Feb. 3, 2011

Regents to discuss 2011-12 tuition and student fees at Thursday meeting

by Anne Krapfl

Listen in live

Live audio streaming of all open sessions of the meeting will be available at the board website.

The state Board of Regents is scheduled to meet Thursday, Feb. 3, in Iowa City. An interactive meeting agenda is online. Following a closed session to discuss a collective bargaining issue, the public meeting will begin around 9 a.m.

Board members will have their first discussion of a proposed tuition and fee increase for the 2011-12 year. The proposal would increase tuition for Iowa residents (undergraduates and graduates) 5 percent and nonresident students 3.5 percent. A proposed 20 percent increase in mandatory student fees (from $895 to $1,078 per student, per year) primarily is to begin to pay the debt on the new recreation facility that opens in August. The board won't make a decision on tuition and fees until its March 23 meeting. For the first time, any proposed increases in non-tuition-related student fees for next year also will be reviewed at this meeting. In the past, the so-called "miscellaneous fees" were presented to the board for approval later in the spring.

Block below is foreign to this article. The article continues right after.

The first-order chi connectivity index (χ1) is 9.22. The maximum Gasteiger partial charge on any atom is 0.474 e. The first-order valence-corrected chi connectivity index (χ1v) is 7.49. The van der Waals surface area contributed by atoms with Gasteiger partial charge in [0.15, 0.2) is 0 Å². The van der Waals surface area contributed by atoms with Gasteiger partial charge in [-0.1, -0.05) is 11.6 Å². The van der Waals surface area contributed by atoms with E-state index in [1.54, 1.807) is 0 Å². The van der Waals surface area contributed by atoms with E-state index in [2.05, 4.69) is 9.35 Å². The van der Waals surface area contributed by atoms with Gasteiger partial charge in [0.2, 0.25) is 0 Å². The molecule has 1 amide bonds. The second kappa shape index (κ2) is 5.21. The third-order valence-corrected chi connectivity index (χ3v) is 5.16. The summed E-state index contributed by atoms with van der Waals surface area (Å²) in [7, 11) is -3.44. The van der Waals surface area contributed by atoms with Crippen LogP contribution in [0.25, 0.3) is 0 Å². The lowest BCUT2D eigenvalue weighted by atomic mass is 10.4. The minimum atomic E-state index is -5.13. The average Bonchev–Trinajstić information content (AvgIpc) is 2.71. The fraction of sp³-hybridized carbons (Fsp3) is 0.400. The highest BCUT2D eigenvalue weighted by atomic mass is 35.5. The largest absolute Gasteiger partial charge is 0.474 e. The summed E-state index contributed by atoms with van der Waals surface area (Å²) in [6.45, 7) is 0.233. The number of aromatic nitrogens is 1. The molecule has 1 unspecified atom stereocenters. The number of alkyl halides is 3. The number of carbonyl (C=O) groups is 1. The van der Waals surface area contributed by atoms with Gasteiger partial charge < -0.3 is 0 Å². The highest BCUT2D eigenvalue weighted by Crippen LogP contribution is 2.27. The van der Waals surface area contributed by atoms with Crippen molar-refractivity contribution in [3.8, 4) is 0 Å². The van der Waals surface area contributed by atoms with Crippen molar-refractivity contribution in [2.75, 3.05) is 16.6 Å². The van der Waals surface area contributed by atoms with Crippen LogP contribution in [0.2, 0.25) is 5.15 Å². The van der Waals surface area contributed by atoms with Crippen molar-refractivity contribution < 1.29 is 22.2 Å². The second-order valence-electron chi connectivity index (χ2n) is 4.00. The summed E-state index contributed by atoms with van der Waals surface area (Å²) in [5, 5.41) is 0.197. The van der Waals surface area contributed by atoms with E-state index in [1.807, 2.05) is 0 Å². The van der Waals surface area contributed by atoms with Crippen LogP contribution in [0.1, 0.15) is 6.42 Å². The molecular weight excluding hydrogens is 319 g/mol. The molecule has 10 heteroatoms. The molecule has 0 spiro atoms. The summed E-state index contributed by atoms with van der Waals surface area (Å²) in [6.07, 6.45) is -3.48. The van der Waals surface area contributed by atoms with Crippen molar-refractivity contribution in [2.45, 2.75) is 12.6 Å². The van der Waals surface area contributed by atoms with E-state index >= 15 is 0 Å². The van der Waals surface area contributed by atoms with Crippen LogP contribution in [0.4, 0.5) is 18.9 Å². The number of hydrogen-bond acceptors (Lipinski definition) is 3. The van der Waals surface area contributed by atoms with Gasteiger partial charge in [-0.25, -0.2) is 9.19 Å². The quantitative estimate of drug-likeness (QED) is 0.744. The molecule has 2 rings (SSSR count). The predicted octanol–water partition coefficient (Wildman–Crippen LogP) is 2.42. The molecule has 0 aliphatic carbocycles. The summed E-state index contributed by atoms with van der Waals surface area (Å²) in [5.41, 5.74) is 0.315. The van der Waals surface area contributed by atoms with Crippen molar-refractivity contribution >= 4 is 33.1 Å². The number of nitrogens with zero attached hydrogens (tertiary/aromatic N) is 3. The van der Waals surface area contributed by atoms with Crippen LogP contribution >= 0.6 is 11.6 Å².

During ISU-specific items on the agenda, vice president for business and finance Warren Madden will provide another update on reconstruction and mitigation efforts following flooding on campus last August. University Professor of economics Peter Orazem will present the results of an ISU alumni career survey (graduating classes of 1986 to 2006) that focuses on entrepreneurship, job creation and factors that increase the probability of each.

Iowa State also will seek final permission to proceed with renovating the heating, ventilating and air conditioning system for the Laboratory Animal Resources central facility within the College of Veterinary Medicine building. As proposed, 99 percent of the $4.4 million price tag would be covered by ARRA (American Recovery and Reinvestment Act) funds via a grant from the National Institutes of Health; the office of the vice president for research and economic development would provide the rest.